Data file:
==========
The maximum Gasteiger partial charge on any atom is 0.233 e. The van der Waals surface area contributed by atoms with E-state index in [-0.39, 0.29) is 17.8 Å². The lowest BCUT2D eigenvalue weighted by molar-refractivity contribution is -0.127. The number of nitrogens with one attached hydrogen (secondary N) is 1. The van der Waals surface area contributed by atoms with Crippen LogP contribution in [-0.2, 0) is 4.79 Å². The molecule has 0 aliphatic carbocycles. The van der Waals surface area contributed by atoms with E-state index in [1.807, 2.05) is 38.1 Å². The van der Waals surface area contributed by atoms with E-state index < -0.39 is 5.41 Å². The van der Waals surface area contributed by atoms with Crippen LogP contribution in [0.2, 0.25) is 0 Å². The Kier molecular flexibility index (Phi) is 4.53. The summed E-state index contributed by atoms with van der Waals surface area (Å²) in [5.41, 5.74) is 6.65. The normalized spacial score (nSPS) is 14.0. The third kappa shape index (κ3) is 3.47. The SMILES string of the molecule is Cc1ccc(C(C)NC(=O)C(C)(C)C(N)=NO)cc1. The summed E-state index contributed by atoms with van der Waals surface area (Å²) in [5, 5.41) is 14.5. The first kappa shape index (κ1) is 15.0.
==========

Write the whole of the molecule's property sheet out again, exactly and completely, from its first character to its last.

The maximum Gasteiger partial charge on any atom is 0.233 e. The van der Waals surface area contributed by atoms with E-state index in [-0.39, 0.29) is 17.8 Å². The lowest BCUT2D eigenvalue weighted by molar-refractivity contribution is -0.127. The number of nitrogens with one attached hydrogen (secondary N) is 1. The van der Waals surface area contributed by atoms with Crippen LogP contribution in [-0.2, 0) is 4.79 Å². The molecule has 0 aliphatic carbocycles. The van der Waals surface area contributed by atoms with E-state index in [1.807, 2.05) is 38.1 Å². The van der Waals surface area contributed by atoms with E-state index < -0.39 is 5.41 Å². The van der Waals surface area contributed by atoms with Crippen LogP contribution in [0.2, 0.25) is 0 Å². The Kier molecular flexibility index (Phi) is 4.53. The summed E-state index contributed by atoms with van der Waals surface area (Å²) in [5.41, 5.74) is 6.65. The normalized spacial score (nSPS) is 14.0. The third kappa shape index (κ3) is 3.47. The SMILES string of the molecule is Cc1ccc(C(C)NC(=O)C(C)(C)C(N)=NO)cc1. The summed E-state index contributed by atoms with van der Waals surface area (Å²) in [5, 5.41) is 14.5. The first kappa shape index (κ1) is 15.0.